Precision agriculture soared from the drawing board to over 60,000 acres of cotton in 2003, with the startup of a new, Internet-based, precision agriculture company, located in Cleveland, Miss.
The founder and chairman of the venture, In Time, Inc., is Perthshire, Miss., cotton producer and ginner Kenneth Hood. The producer, the Institute for Technology Development and a team of researchers and consultants have spent the last seven years trying to make precision agriculture a reality for cotton producers, using Hood's farm to explore the possibilities.
In Time, Inc., has been set up to be a full-service precision farming provider, Hood noted. “To date, there is no company out there that takes it this far.”
During the growing season, In Time will fly over fields every seven to 10 days to map areas of crop variability within a field. These maps are converted to a variable rate prescription that can be applied by any chemical applicator.
According to Kelly Dupont, In Time sales and marketing manager, “The premise of VRT (variable rate technology) is that fields, in general, are not uniform in their growth patterns and should not be managed as such.”
Sixty-three cotton producers were enrolled in the In Time program in 2003, according to Hood. Next year, he hopes for large increase in farmer participation.
“Our first priority is to develop the technology in the United States,” Hood said. “In three years, we're aiming for 10 to 15 percent of the total U.S. acreage. We're ramping up for over a million acres in a very short period of time.”
During a recent meeting of the National Agri-Marketing Association, Hood used data from his farm to illustrate that increased profit margins are possible using precision agriculture techniques to variably apply inputs over a farm.
“Last year, it cost me $452.95 per acre to raise cotton,” Hood said. “Fifty-seven percent of that cost is not affected by VRT, such as boll weevil eradication fees, management, etc. VRT saved 33 percent of the costs on the remaining 43 percent ($194.76) which put the value of VRT on my farm at $68.17 per acre.”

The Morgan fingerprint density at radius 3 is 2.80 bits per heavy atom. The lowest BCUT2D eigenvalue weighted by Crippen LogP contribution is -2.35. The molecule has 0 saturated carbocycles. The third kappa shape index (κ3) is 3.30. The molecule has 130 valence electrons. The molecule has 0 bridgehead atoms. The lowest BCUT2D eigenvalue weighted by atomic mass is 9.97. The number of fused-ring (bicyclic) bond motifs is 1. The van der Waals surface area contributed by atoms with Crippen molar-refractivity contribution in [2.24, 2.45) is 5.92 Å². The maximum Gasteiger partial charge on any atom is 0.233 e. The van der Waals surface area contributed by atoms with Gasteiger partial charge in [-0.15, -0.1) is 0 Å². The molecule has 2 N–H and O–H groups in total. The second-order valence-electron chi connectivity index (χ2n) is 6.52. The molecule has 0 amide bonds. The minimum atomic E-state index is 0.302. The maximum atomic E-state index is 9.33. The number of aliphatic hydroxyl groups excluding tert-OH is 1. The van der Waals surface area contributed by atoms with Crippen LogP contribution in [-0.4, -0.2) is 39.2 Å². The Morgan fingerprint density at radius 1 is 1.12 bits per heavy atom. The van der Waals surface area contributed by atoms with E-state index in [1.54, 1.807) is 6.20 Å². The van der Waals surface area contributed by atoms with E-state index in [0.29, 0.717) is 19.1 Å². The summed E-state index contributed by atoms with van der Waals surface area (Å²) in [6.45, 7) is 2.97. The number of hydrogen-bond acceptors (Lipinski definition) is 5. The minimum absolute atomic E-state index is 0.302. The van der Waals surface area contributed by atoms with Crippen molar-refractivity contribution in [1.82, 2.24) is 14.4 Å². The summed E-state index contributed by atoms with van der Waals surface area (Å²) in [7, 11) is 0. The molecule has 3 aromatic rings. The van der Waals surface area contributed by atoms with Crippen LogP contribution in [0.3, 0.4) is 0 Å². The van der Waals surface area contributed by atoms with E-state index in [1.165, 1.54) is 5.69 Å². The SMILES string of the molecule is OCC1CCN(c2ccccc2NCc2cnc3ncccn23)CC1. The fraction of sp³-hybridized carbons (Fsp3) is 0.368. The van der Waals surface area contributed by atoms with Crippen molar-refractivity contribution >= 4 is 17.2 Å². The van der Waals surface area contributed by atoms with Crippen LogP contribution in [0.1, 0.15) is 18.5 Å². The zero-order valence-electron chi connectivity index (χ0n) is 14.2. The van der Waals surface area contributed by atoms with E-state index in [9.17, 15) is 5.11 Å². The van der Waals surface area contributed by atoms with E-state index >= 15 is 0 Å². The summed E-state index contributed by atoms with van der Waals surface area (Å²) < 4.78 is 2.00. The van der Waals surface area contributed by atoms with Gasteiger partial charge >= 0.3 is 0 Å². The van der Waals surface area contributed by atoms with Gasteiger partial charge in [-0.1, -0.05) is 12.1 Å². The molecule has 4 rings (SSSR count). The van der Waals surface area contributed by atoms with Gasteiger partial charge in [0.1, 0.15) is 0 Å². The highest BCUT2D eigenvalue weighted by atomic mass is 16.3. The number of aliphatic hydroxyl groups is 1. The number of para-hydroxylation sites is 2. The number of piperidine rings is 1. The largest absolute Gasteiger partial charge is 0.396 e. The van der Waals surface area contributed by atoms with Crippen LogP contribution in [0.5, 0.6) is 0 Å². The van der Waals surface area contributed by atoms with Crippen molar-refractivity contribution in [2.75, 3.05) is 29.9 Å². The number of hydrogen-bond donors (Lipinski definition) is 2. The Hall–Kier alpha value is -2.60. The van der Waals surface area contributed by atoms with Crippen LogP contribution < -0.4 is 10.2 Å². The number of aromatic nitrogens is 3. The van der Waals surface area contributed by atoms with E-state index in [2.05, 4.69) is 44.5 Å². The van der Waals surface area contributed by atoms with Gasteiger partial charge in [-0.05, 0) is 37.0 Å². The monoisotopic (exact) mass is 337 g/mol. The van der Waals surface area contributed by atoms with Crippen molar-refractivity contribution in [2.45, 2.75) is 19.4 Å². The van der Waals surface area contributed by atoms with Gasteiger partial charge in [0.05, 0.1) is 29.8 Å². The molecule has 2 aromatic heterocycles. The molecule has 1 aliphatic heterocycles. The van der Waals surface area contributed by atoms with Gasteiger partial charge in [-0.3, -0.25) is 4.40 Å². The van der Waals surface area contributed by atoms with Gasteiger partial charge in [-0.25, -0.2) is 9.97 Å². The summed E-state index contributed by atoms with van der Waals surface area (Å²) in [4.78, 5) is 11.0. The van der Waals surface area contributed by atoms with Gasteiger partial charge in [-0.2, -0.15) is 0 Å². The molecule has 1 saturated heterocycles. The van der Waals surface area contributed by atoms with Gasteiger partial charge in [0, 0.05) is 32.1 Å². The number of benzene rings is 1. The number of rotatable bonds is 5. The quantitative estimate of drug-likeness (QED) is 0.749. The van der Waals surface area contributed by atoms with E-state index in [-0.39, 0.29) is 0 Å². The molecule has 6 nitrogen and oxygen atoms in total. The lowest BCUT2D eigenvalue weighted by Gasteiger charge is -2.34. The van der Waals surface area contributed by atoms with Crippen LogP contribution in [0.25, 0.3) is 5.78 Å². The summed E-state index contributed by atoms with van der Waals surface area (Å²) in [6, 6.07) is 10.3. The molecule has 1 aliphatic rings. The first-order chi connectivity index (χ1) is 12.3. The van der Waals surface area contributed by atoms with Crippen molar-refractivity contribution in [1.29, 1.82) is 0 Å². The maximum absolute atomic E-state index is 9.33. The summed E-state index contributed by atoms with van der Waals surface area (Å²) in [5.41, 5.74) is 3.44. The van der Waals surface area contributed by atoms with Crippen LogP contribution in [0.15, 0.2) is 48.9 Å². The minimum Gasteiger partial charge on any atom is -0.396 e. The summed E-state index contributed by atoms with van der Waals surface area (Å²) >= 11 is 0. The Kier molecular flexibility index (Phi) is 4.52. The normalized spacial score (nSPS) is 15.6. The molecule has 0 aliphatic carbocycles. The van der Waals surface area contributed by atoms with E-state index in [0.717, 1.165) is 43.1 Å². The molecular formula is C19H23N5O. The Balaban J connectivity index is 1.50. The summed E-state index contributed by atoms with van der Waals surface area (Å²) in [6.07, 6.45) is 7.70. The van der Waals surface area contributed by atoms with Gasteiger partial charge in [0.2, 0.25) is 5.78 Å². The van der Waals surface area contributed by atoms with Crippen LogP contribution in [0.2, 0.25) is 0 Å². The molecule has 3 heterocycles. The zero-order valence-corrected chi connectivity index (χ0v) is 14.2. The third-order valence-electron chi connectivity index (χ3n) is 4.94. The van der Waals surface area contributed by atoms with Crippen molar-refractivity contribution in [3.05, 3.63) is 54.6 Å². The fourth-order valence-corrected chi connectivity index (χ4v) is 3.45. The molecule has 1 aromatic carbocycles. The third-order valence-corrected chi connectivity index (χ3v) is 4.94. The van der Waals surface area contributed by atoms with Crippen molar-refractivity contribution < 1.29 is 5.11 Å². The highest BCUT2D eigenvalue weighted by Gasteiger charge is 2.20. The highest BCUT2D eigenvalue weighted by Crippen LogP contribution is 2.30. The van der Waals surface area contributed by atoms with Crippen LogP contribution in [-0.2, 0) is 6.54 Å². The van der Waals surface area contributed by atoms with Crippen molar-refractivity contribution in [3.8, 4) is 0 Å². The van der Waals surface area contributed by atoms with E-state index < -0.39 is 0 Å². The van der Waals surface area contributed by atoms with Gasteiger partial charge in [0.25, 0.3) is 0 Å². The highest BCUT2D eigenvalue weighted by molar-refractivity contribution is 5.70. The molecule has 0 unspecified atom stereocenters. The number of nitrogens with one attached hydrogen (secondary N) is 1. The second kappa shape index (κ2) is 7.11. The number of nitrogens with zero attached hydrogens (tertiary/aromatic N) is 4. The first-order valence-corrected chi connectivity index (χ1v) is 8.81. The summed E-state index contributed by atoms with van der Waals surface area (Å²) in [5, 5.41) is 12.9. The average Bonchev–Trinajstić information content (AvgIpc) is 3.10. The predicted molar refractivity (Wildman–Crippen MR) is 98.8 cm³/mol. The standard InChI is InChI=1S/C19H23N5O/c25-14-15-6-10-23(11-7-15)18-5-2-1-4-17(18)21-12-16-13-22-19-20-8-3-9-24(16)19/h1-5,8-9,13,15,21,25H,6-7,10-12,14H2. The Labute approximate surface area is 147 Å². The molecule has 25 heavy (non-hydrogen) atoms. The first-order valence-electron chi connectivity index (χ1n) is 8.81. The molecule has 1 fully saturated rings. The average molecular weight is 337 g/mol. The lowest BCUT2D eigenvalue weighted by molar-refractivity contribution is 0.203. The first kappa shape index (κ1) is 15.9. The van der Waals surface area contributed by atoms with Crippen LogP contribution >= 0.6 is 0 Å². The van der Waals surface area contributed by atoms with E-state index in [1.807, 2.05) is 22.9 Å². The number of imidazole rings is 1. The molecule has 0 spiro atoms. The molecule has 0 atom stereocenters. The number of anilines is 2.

VRT applications can be made with just about any input, according to Hood. For example the producer used the technology to vary his planting rate from three seeds to five seeds per foot.
“A planting rate of three seeds per foot of row — 39,000 plants per acre — produced between 2 and 10 percent more cotton yield and saved between 31 percent and 66 percent in seeding costs, when compared to seeding rates of four and five seeds per foot,” Hood said. “I increased my profit margins by 7 to 13 percent using the three seeds per foot seeding rate rather than four.”
Factors used to vary seeding rate include the moisture-holding capacity of the soil and the tendency of the soil to crust under certain conditions.
VRT allowed Hood to eliminate spraying for insects on 779 acres of 1,825 acres that otherwise would have received a blanket application. “That's a 43 percent total chemical reduction. I saved $4,120 on just one application. I'm not only more efficient, but I'm also so much more environmentally friendly.”
Variable-rate applications on insects is based on the premise that certain insects prefer more vigorously growing parts of a cotton field while others like the more stressed areas. “We're learning a lot about insect control so we can go in and spray the areas we know have plant bugs and not spray these other areas.”
Computer enhancements of airplane imagery (called NDVI images) separate Hood's fields into three management zones for PGR applications and a much more effective use of the product. In fact, variable-rate applications of PGRs offer the most potential cost savings for most farmers.
After harvest, VRT can be used to economically control other troublesome weeds, like red vines, according to Hood. “Some products cost $35 per acre. If you have a 100-acre field, you can't spend $35 an acre spraying for red vines. But if I can spray 10 acres out there where the red vines are, then it's $350 instead of $3,500.”
VRT technology is now available for aerial applicators, noted Hood, and is very effective. “That was a missing link,” he said. “If it rained, I couldn't use my ground rig, I had to have an aircraft.”
While precision agriculture is still in its infancy, its premise is rooted in a basic farmer instinct to cut costs any way he can, according to Hood.
“We've had four consecutive years of low prices. We've had increasing costs and decreasing returns. We've also had more demand for quality and it costs you money to do that. When you're in survival mode, you look for what valves you can open up and what valves you can close down a little bit and which ones you can completely shut down and save money.”
A farmer can set his sprayer up with VRT for less than $6,000, according to Hood. In Time charges $9 an acre for its service. The farmer owns all the data associated with his farm and has 24-hour access to it.
To generate a prescription, the farmer accesses an Internet Web site and supplies information on the number of management zones he desires (from three to 15), and the chemical rate he wants to apply in each one. In less than three minutes, he'll receive the VRT prescription, via the Internet.
In Time satellite offices have been established in Courtland, Ala., and are being set up in California and Texas. “We're also working on bringing the technology to other crops,” Hood said. “We put all our emphasis on cotton early on. But we are doing work on rice.”
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